A New Zealand AgTech company says the horticulture and fresh produce industry is heading for a major shift in coming years, in terms of take-up of new technology.
Autogrow specialises in the research and development of digital growing solutions, and Chief Executive Officer Darryn Keiller says major changes in the way the industry currently operates is coming in the next five years.
"Right now, there is a lot of internal inertia; the industry has operated a certain way for a very long time," he said. "It has also been propelled by the Dutch system, which has really pushed the envelope about what those physical technologies are capable of doing. However, we are now entering the realm of data, artificial intelligence (AI) and software-based systems. That is really a big shift for the farm operators and something the entire industry will need to adapt to. We have also seen a generational change with some younger growers entering the market. They are looking for digital-based solutions because that is what they are used to as consumers. That includes remote access, mobile apps and digital platforms that help manage large amounts of data. Regardless of age, we are interested in those early adopters and people open-minded about new technology."
He added that those growers prepared to partner with an innovation company are going to be the ones who get the first advantage of these solutions. Mr Keiller admits the uptake of emergent technology is still early, especially remote sensing and cloud-based software in both indoor and outdoor farming.
"While there has been a lot of hype around the technology, the actual uptake by the industry is still small," he said. "There have been start-ups come and go already and there are new ones that are emerging. Many are chasing the row crop/broadacre space because of the sheer scale of that sector. But that makes it a more crowded market in terms of start-ups and innovators. In the controlled environment space, there is really only six of us in the world that are focusing on innovation-based technology to improve farm productivity."
Autogrow specifically focuses on the controlled environment space, which Mr Keiller says has three forms; greenhouse production, tunnel farming and urban vertical/indoor farming systems. While outdoor farming has a lot of technology, controlled environments generate even more data to benefit growers.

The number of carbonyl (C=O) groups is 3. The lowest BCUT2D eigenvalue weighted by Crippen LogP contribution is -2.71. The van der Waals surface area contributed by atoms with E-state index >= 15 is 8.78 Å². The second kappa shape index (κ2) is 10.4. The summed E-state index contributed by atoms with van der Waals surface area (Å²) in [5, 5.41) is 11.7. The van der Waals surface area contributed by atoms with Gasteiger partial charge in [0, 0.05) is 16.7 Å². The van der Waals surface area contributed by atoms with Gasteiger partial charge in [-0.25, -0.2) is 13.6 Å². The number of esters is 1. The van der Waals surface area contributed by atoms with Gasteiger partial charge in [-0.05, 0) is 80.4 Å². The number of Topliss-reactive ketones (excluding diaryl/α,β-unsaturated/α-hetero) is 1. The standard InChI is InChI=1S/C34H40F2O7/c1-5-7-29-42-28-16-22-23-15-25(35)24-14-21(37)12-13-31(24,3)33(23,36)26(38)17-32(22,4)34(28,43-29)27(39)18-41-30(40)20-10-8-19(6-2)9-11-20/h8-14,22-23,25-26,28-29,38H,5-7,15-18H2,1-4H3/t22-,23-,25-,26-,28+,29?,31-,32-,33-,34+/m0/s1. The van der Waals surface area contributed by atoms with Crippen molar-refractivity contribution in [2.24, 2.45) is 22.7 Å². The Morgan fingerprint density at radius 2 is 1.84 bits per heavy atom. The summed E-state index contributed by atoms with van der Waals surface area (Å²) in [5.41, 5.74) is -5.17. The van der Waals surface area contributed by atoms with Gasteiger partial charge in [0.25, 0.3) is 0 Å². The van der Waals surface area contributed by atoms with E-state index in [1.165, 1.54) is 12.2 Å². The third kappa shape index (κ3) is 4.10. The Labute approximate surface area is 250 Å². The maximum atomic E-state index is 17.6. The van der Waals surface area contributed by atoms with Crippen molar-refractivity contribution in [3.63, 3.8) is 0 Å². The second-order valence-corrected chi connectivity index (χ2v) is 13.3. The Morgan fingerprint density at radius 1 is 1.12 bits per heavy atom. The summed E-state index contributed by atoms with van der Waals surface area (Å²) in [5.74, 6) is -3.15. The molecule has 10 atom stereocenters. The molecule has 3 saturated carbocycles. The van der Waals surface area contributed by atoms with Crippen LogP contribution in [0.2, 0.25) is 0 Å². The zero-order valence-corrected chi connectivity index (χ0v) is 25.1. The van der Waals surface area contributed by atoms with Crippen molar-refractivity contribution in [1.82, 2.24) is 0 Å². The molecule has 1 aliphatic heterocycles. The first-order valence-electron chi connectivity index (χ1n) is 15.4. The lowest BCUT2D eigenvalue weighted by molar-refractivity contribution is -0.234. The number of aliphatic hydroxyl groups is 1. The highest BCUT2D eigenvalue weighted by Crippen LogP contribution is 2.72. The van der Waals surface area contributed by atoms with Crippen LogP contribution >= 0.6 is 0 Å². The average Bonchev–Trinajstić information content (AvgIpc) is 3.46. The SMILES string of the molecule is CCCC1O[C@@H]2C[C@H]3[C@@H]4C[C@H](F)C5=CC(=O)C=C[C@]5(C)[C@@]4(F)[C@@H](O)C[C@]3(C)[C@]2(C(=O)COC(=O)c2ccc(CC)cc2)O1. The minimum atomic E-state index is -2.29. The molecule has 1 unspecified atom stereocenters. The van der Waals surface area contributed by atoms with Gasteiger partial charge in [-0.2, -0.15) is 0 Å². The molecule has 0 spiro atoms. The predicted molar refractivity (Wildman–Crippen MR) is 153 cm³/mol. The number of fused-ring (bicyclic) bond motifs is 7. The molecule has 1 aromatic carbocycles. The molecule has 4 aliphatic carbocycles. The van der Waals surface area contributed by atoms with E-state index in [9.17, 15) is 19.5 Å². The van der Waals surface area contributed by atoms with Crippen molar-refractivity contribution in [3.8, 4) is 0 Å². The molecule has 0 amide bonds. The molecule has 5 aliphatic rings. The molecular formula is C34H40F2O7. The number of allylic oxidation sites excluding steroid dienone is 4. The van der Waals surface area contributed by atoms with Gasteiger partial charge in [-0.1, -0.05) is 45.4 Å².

"We can exercise so much more control over how the crop is managed than you can outdoors," Mr Keiller said. "It's a very data-dense environment so the remote sensing part is where you have to start because it is gathering all that information; about the environment, about the physiological state of the plant, what degree is it undergoing photosynthesis and other behaviours. The goal is to optimise yield, optimise the quality of the fruit and optimise the harvest so the grower can get the most money."
Mr Keiller detailed his company's innovations at this year's evokeAG in Melbourne and says a lot of technology companies are at the stage where they need to educate industry members at how it can benefit them. Mr Keiller also warns that a lot of the solutions out there are not necessarily AI, but it is more a label that gets applied without the data science resources and expertise.
“AI is the ability to simulate human activity, carry out decision making, and turn data and information into a service that a grower can use to their advantage in some way," he said. "What some may call AI could in fact be the use of a spreadsheet and calculator. From our experience you could count on one hand those that are actually developing solutions using artificial intelligence or machine learning protocols.”
With new and established players in the market making a move towards developing AI services, Mr Keiller notes one challenge is those companies that have not fully grasped the concept of talking to their customers or understanding the market.
"Some companies, especially in the Start-Up space, are very good at raising capital, they are very good at generating technology in its own right but haven't necessarily understood that they are dealing with living organisms (plants)," Mr Keiller said. "The approach we take is that we have three disciplines; crop sciences (genetics and physiological), artificial intelligence (data science and machine learning), and we have a strong technology team to build and deliver them. You need all three of those things to work in agriculture. It is impossible in this industry to advance solutions without working with the grower. The farms are very different and the way they operate can be different - you need to do it alongside them."
One thing Autogrow also looks at, according to Mr Keiller, is opportunities to leverage complementary solutions.
“We work closely with Amazon Web Services (AWS) who are doing great work in developing AI solutions which we then apply to agriculture. We also rely on AWS security protocols and standards to protect our customers’ data.”
Autogrow has just launched Folium, one of the industry’s first high-density sensor network, after two years of development. Mr Keiller says that more sensory data is another emerging aspect of technology that will have a big impact. While software development across the industry is also expected to improve.
“The next five years are going to be exciting in CEA (controlled environment agriculture) for both innovators and growers," Mr Keiller said. "Those that get involved early and adopt new technology will see the benefits in the long term as they will be able to withstand impacts, whether that’s natural disasters, ongoing labour shortages or other crises.”